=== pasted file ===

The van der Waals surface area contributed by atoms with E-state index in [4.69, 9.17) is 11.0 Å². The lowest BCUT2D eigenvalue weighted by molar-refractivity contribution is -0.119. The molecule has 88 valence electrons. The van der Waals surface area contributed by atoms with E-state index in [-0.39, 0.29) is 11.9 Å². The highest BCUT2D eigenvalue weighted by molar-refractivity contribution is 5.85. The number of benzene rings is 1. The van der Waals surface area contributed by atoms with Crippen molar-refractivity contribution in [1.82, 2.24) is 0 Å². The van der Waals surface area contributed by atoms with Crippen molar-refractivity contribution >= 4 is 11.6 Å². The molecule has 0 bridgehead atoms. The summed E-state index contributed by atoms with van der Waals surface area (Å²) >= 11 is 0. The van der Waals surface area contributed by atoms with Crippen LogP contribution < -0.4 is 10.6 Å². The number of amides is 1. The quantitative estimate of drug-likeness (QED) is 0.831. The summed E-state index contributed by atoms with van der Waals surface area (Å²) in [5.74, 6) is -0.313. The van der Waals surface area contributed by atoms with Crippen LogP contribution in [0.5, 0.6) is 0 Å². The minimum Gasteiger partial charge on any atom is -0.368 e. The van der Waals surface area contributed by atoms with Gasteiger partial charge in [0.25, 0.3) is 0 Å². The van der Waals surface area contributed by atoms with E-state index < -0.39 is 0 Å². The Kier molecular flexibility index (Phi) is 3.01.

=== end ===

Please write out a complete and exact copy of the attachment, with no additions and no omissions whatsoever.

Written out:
The van der Waals surface area contributed by atoms with E-state index in [4.69, 9.17) is 11.0 Å². The lowest BCUT2D eigenvalue weighted by molar-refractivity contribution is -0.119. The molecule has 88 valence electrons. The van der Waals surface area contributed by atoms with E-state index in [-0.39, 0.29) is 11.9 Å². The highest BCUT2D eigenvalue weighted by molar-refractivity contribution is 5.85. The number of benzene rings is 1. The van der Waals surface area contributed by atoms with Crippen molar-refractivity contribution in [1.82, 2.24) is 0 Å². The van der Waals surface area contributed by atoms with Crippen molar-refractivity contribution >= 4 is 11.6 Å². The molecule has 0 bridgehead atoms. The summed E-state index contributed by atoms with van der Waals surface area (Å²) >= 11 is 0. The van der Waals surface area contributed by atoms with Crippen LogP contribution < -0.4 is 10.6 Å². The number of amides is 1. The quantitative estimate of drug-likeness (QED) is 0.831. The summed E-state index contributed by atoms with van der Waals surface area (Å²) in [5.74, 6) is -0.313. The van der Waals surface area contributed by atoms with Crippen LogP contribution in [0.5, 0.6) is 0 Å². The minimum Gasteiger partial charge on any atom is -0.368 e. The van der Waals surface area contributed by atoms with Gasteiger partial charge in [0.25, 0.3) is 0 Å². The van der Waals surface area contributed by atoms with E-state index < -0.39 is 0 Å². The Kier molecular flexibility index (Phi) is 3.01.